aww snap getting all windows server up in here!! group policy and what not. I wonder if it will support static ip and stuff.
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edit: what I meant to say was be part of domains.

I may be misinterpreting the photo, but I get the impression that this would also allow employers to lock out certain apps, perhaps during the workday. Is that right? If so, I can see something like this actually harming BYOD penetration, since people get all prickly when management tells them what they can and can't do with their own device, especially if the company isn't footing at least part of the bill.

And, not to go too far offtopic, but BYOD has gotten a bit out of hand. In the past, if an employer wanted an employee to have continuous access to company systems, they issued the employee a device that the company paid for. Now that employees have their own smartphones, companies more or less expect their employees to be reachable. If that's the case, shouldn't the company pay at least some of the employee's costs to carry that device?

Two years ago I gave back the company iPhone and put their SIM in my Note. I only carry one phone and consider this ideal. I can be reached at any time using my own personal device, and consider it an acceptable trade-off. Now they want full control over my hardware and data with the ability to do a full wipe (automatically, after my kids get ahold of it and enter the wrong PIN too many times). I may be forced use their phone again and simply turn it off outside business hours.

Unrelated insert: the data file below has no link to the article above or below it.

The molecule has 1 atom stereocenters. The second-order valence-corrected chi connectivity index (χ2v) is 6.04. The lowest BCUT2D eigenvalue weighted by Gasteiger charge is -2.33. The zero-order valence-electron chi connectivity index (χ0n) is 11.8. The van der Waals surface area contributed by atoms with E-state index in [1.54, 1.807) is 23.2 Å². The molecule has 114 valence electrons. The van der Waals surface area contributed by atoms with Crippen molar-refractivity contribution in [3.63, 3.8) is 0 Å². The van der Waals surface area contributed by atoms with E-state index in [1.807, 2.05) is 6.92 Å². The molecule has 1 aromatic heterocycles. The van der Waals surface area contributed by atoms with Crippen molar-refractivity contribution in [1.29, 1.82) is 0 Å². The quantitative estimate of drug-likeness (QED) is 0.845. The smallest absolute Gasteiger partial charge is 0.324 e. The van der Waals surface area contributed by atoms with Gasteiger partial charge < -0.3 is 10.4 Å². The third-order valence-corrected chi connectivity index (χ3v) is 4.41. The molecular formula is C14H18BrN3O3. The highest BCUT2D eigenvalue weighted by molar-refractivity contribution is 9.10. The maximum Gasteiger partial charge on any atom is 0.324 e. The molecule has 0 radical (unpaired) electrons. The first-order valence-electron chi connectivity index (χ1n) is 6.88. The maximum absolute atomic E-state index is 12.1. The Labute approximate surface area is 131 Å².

As such, something like a proper managed sandbox would work wonders to keep both work and me happy. If the Note 4 comes out with L and this feature, I will be upgrading my Note 3 rather quickly

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What he said. Not having to carry yet another device is definitely not to be understated (especially as someone who generally carries his smartphone as well as his tablet on a regular basis). That said, I get $55/month for BYODing where I work.

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I have tried to use Knox after my employer shoved their own total wipe MDM software onto me, but find it so limited in the apps, particularly the inability to use touchdown, which is the exchange program I use instead of the default email.If L brings a sandbox which is a little more free than Knox, as far as apps are concerned, I wouldn't mind that at all.

I understand the concern for security on our devices, especially in BYOD situations, but security decisions never seem to be made by the technically inclined, and often just make things worse

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Security for the people who need it to work in conjunction with their firms enterprise is key in keeping the Android O/S number one and we all could use a more secure O/S, it will also help ward off to a degree the Apple/IBM Enterprise coalition.